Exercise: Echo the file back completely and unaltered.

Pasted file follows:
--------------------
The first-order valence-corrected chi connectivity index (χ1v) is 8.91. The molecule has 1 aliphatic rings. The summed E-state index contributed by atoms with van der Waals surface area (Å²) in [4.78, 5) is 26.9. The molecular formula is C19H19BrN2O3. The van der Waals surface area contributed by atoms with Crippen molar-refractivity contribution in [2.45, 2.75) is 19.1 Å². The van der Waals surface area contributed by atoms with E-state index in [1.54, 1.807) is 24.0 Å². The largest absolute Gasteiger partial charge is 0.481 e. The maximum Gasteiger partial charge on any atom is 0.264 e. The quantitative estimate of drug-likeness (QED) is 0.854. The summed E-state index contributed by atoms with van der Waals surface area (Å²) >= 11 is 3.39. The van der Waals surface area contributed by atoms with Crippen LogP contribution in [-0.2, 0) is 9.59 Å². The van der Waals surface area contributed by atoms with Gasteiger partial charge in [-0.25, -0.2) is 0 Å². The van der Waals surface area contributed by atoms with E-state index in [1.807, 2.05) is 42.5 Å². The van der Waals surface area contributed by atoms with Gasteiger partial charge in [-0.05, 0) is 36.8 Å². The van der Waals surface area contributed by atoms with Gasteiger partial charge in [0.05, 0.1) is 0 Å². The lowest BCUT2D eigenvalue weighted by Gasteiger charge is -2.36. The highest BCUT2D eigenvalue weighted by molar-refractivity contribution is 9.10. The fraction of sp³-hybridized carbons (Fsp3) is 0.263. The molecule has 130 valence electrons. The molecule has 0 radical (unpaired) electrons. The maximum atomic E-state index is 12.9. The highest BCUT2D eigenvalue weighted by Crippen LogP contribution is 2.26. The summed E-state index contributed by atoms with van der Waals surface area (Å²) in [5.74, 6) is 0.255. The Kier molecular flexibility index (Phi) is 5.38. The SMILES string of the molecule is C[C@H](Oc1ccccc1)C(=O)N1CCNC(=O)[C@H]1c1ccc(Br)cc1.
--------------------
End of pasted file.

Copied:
The first-order valence-corrected chi connectivity index (χ1v) is 8.91. The molecule has 1 aliphatic rings. The summed E-state index contributed by atoms with van der Waals surface area (Å²) in [4.78, 5) is 26.9. The molecular formula is C19H19BrN2O3. The van der Waals surface area contributed by atoms with Crippen molar-refractivity contribution in [2.45, 2.75) is 19.1 Å². The van der Waals surface area contributed by atoms with E-state index in [1.54, 1.807) is 24.0 Å². The largest absolute Gasteiger partial charge is 0.481 e. The maximum Gasteiger partial charge on any atom is 0.264 e. The quantitative estimate of drug-likeness (QED) is 0.854. The summed E-state index contributed by atoms with van der Waals surface area (Å²) >= 11 is 3.39. The van der Waals surface area contributed by atoms with Crippen LogP contribution in [-0.2, 0) is 9.59 Å². The van der Waals surface area contributed by atoms with Gasteiger partial charge in [-0.25, -0.2) is 0 Å². The van der Waals surface area contributed by atoms with E-state index in [1.807, 2.05) is 42.5 Å². The van der Waals surface area contributed by atoms with Gasteiger partial charge in [-0.05, 0) is 36.8 Å². The van der Waals surface area contributed by atoms with Gasteiger partial charge in [0.05, 0.1) is 0 Å². The lowest BCUT2D eigenvalue weighted by Gasteiger charge is -2.36. The highest BCUT2D eigenvalue weighted by molar-refractivity contribution is 9.10. The fraction of sp³-hybridized carbons (Fsp3) is 0.263. The molecule has 130 valence electrons. The molecule has 0 radical (unpaired) electrons. The maximum atomic E-state index is 12.9. The highest BCUT2D eigenvalue weighted by Crippen LogP contribution is 2.26. The summed E-state index contributed by atoms with van der Waals surface area (Å²) in [5.74, 6) is 0.255. The Kier molecular flexibility index (Phi) is 5.38. The SMILES string of the molecule is C[C@H](Oc1ccccc1)C(=O)N1CCNC(=O)[C@H]1c1ccc(Br)cc1.